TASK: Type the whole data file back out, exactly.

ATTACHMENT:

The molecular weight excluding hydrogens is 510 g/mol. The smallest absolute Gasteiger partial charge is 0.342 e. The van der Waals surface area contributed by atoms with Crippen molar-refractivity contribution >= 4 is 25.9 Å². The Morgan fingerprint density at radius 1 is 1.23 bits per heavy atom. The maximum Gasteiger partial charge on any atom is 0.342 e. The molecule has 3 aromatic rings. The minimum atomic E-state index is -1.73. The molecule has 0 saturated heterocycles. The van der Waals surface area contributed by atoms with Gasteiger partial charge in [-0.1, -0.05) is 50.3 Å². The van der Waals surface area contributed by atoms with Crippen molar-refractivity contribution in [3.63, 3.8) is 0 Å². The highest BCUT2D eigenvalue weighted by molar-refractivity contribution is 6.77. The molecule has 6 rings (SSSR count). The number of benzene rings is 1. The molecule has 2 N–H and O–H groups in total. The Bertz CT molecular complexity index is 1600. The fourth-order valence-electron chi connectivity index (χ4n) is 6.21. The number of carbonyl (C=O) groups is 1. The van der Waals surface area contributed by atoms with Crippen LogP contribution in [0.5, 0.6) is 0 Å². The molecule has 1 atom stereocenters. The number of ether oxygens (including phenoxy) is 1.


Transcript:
The molecular weight excluding hydrogens is 510 g/mol. The smallest absolute Gasteiger partial charge is 0.342 e. The van der Waals surface area contributed by atoms with Crippen molar-refractivity contribution >= 4 is 25.9 Å². The Morgan fingerprint density at radius 1 is 1.23 bits per heavy atom. The maximum Gasteiger partial charge on any atom is 0.342 e. The molecule has 3 aromatic rings. The minimum atomic E-state index is -1.73. The molecule has 0 saturated heterocycles. The van der Waals surface area contributed by atoms with Gasteiger partial charge in [-0.1, -0.05) is 50.3 Å². The van der Waals surface area contributed by atoms with Crippen molar-refractivity contribution in [3.63, 3.8) is 0 Å². The highest BCUT2D eigenvalue weighted by molar-refractivity contribution is 6.77. The molecule has 6 rings (SSSR count). The number of benzene rings is 1. The molecule has 2 N–H and O–H groups in total. The Bertz CT molecular complexity index is 1600. The fourth-order valence-electron chi connectivity index (χ4n) is 6.21. The number of carbonyl (C=O) groups is 1. The van der Waals surface area contributed by atoms with Crippen LogP contribution in [0.5, 0.6) is 0 Å². The molecule has 1 atom stereocenters. The number of ether oxygens (including phenoxy) is 1.